They reminded me so much of Ethan and Jacob as newborns, I was flooded with feelings and memories. I just had to dig up some photos of them, too:

Newborn Ethan (one week old)
Newborn Ethan with my Mom
Newborn Jacob with my Dad
OK, he's not a newborn here, more like two months old, but I've always loved this photo of Jake:
Baby Power!
These early photos have such power over me, fill me with bittersweetness. They are of a time of innocence, when I was just a mom, just a twin mom. From the time before autism blew into our lives, before I became an Autism Mom.

And have I mentioned I'm having a love affair with the scanner right now?  Expect more photo madness soon.

Sunday, October 24, 2010

Sometimes it's the little things

There are days when the little things either lift me up or drag me under.

There are days when the few, small, good moments keep me afloat.

These are those days.

Life right now is big in the overwhelming department.  The decline and death of Danny's mother following so close on the heels of my father's passing has bogged down our family in the mourning department.  It has been a year since my father began his big slide.  A year we have been dealing with the deterioration and dying of the old people we love.

Hopefully, this ends here.  Hopefully my mother is in the relative good health she appears to be and will grace us with her presence for at least a few more years.  At 88 she is going strong.  But she is so sad and lonely still.  I want to do more for her, but there are not enough hours in the day.  She needs a companion, and I cannot be that.  I have young children that need me more.  But I am tugged.  And whatever I do, there is guilt over what I am not doing.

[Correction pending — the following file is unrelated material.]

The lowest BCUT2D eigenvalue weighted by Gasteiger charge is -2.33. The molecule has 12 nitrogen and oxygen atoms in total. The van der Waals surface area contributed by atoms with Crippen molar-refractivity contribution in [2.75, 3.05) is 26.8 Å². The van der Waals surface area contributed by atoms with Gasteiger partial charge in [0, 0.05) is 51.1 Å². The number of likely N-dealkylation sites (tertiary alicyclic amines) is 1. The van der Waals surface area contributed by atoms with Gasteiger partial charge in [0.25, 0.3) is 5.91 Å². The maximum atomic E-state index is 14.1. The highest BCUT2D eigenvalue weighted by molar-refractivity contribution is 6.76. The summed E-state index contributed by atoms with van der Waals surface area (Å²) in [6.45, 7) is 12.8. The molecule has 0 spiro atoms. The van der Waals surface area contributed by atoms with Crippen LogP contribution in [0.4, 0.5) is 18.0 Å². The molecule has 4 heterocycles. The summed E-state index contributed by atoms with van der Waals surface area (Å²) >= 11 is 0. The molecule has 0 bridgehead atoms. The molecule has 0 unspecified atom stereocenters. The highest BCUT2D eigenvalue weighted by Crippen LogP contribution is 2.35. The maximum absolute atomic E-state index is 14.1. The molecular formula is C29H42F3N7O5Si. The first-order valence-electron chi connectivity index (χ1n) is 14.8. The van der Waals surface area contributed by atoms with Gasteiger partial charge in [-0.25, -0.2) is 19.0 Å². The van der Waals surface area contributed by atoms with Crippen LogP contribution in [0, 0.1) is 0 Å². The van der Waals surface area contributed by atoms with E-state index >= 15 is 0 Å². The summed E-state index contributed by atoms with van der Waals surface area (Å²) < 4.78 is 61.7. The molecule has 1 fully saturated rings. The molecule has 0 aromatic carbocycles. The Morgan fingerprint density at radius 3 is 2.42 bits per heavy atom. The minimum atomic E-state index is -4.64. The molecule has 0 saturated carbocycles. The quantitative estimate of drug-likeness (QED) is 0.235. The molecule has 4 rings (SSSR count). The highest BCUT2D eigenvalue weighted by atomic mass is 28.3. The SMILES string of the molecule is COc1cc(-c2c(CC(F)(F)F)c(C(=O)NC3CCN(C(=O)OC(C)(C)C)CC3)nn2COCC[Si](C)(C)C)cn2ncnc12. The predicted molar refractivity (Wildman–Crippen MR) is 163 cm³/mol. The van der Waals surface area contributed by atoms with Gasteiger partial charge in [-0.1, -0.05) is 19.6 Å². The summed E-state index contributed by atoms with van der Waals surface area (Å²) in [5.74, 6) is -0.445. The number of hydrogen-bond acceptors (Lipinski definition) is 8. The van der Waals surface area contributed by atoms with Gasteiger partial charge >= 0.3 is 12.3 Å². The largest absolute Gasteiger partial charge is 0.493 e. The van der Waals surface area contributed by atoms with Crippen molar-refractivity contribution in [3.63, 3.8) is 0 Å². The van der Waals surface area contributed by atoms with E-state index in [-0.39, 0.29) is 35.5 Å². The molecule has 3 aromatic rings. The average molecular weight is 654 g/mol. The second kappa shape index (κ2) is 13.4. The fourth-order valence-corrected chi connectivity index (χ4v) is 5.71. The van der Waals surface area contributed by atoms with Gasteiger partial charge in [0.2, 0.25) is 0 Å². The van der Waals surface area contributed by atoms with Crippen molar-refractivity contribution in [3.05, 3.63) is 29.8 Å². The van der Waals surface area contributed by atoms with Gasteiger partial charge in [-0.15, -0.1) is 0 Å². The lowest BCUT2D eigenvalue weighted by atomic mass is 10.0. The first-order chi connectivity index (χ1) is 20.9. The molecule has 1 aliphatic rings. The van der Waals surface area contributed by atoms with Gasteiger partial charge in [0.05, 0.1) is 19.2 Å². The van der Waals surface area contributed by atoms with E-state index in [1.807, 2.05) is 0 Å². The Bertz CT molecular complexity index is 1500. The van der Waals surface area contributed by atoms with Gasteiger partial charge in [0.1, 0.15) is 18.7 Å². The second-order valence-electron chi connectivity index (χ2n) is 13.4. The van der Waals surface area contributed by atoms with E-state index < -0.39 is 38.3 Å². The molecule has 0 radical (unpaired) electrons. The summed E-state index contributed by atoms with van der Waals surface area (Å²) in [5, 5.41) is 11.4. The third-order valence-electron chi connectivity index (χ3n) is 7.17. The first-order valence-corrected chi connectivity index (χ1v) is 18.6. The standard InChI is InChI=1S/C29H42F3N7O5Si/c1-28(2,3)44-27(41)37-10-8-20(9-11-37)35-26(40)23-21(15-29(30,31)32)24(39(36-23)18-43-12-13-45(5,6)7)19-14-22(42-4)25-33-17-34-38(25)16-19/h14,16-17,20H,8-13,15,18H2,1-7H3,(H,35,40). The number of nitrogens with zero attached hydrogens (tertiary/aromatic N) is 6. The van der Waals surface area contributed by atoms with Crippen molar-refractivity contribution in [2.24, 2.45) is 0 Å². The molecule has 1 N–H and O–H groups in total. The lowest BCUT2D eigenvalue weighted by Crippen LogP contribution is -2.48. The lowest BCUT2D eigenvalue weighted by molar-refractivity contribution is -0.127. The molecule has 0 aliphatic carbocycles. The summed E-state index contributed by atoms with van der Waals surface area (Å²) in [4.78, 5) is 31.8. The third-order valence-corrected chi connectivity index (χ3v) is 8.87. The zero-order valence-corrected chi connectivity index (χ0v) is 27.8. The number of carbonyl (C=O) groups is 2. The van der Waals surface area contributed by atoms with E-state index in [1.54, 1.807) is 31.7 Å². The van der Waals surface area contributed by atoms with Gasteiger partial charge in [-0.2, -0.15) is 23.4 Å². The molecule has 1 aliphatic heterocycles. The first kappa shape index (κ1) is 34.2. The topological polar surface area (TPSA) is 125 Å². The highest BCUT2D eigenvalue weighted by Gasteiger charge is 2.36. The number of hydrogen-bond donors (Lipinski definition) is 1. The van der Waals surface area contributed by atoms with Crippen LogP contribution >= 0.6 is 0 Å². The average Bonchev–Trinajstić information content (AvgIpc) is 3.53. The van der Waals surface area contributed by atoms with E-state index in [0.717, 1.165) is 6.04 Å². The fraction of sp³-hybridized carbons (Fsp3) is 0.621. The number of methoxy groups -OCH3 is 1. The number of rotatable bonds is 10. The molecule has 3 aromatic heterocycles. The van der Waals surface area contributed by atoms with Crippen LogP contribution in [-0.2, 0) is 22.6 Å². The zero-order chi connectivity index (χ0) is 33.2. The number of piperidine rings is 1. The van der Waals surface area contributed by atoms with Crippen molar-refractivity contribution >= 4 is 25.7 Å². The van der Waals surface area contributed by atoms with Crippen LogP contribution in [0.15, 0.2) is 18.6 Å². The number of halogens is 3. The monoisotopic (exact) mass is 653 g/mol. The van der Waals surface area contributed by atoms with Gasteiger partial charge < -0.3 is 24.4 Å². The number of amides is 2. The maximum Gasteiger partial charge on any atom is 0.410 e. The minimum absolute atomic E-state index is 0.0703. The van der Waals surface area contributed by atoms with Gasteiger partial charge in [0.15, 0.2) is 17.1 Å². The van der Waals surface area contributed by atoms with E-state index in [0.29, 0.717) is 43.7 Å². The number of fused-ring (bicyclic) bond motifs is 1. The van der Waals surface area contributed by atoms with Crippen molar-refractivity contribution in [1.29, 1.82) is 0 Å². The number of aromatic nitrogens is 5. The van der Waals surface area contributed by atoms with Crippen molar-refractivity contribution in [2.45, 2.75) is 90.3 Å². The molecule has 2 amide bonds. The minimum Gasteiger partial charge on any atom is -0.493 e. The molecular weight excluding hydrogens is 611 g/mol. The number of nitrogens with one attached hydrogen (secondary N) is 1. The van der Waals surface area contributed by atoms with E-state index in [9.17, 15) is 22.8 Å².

Our family is intact, we have taken the hits and absorbed the pain, but we're not sparkly this year. We just don't have much energy for the usual fall razzmatazz.  We haven't been apple picking, haven't taken a hike in the woods, not a leaf has been peeped.  It's a small miracle I got the boys to our upstate friends annual Halloween Party, although we arrived late and Jake's pumpkin never got carved.

Seems I am half-assed right now about... just about everything. Except of course, my actual ass. I've been stress eating, so that's now an ass and a half.

Today I was just bone weary, and did NOT want to get out of bed.  But with kids there's no choice, they need a mom.  I have to get up, shower, make food, make plans, get us out the door to do... something.  Even if that something is just going up the street to someone else's apartment to play with someone else's toys and watch someone else's TV.

It's "out".

It's doing "something".

And most importantly, it's connecting with other people.

I need to keep reminding myself of all the recent small good moments.  String them together like little gems to glisten amid the dung balls that seem to rain down so often in our lives right now.